The linguist Stephen Krashen argues that there are two ways to develop language ability: acquisition and studying.1
“Acquiring” a language means building an intuitive knowledge of the language. Acquisition is how we all learned our native language (NL). In our NL, most of us don't know grammar rules: we just know what sounds right and what doesn't. When speaking, we don't have to think about grammar or vocabulary. We just think about the meaning we want to convey and the words flow naturally.
For example, if you’re fluent in English, you’d agree that the phrase “the big red dog” sounds more natural than “the red big dog”, but you probably aren’t aware of the complicated grammar rule2 that explains why.
“Studying” a language, on the other hand, is the act of learning about the language. Learning a language solely through studying is known as the “skill-building” approach. Most language learning solutions focus on skill-building rather than acquisition. They teach you vocabulary and grammar as building blocks to construct sentences. Using this method, you can translate your thoughts from your NL into your target language (TL).
No amount of skill-building will help you become fluent.
This may seem counter-intuitive. After all, this skill-building approach is how you learned every other subject in school. However, language is not like other subjects.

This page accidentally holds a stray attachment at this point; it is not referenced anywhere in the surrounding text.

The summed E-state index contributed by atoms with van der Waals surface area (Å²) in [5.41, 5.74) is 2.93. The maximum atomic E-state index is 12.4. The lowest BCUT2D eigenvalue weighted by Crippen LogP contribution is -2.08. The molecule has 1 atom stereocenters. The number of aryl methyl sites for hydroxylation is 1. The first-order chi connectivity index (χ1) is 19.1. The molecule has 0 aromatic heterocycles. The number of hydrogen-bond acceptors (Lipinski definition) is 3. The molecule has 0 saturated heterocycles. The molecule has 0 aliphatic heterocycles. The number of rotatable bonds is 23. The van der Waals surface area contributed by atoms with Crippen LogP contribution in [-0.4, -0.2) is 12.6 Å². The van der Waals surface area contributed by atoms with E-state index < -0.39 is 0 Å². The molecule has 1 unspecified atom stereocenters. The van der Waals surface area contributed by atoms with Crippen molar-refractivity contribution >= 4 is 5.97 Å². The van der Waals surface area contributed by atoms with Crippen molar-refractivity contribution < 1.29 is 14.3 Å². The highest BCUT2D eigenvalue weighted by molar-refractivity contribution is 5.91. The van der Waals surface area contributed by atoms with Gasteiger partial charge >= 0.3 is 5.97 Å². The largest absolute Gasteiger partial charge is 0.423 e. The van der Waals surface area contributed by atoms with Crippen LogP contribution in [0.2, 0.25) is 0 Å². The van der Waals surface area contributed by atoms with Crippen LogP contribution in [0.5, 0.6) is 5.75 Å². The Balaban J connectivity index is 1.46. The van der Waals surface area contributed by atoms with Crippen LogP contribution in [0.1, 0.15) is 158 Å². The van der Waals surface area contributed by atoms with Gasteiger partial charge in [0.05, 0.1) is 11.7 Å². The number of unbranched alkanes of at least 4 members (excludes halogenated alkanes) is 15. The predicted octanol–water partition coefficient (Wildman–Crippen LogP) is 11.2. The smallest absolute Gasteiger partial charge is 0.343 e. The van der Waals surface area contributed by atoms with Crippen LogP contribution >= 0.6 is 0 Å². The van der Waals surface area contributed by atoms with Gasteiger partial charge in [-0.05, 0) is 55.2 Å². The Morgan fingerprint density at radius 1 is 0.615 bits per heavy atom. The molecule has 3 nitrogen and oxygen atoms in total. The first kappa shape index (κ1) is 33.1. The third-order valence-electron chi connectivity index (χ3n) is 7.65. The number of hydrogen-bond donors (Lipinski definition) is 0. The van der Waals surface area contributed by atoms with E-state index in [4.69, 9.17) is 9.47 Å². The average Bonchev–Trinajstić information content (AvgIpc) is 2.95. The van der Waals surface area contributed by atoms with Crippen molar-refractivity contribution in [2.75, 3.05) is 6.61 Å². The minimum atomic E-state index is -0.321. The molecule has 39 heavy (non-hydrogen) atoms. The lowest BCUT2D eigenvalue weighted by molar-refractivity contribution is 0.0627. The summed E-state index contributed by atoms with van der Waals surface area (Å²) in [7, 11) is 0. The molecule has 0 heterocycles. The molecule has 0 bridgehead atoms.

What sounds “right” or “wrong” in a language often doesn’t have any rhyme or reason. You may be able to translate a phrase, word-for-word, from English to Korean but it probably won’t make sense. Even if it does, it won’t sound natural. Language is highly specific in unpredictable ways. It is impossible to keep every grammar rule and language-specific phrasing in your head while trying to have a conversation.
Fortunately, your brain has a built-in mechanism for this exact problem. Every single one of us was born with the ability to naturally acquire language. Contrary to popular belief, this ability does not disappear when you become an adult. In fact, by pairing your mature analytical mind with your innate language acquisition ability, you can learn languages faster than children.
Our brains are pattern recognition machines. This innate ability allows us to predict the future, appreciate music, and yes, learn languages.
Children learn language through exposure from their parents. Parents interact with their children, and narrate their experiences. The ball rolled off the table. Are you hot? Here, let's take off your sweater. Do you want the red one or the blue one?
Children acquire language because they understand the meaning behind the message. Over months and years of continuously hearing their parents speak to them, their brains decode the patterns, and they learn how to speak.
As adults, we don’t have a parent to talk to us 24/7, but we do have access to the whole of the internet. Using widely available media, we can emulate the language acquisition process that children experience.
In the next article, we explain each step of the process to acquire the TL of your choice.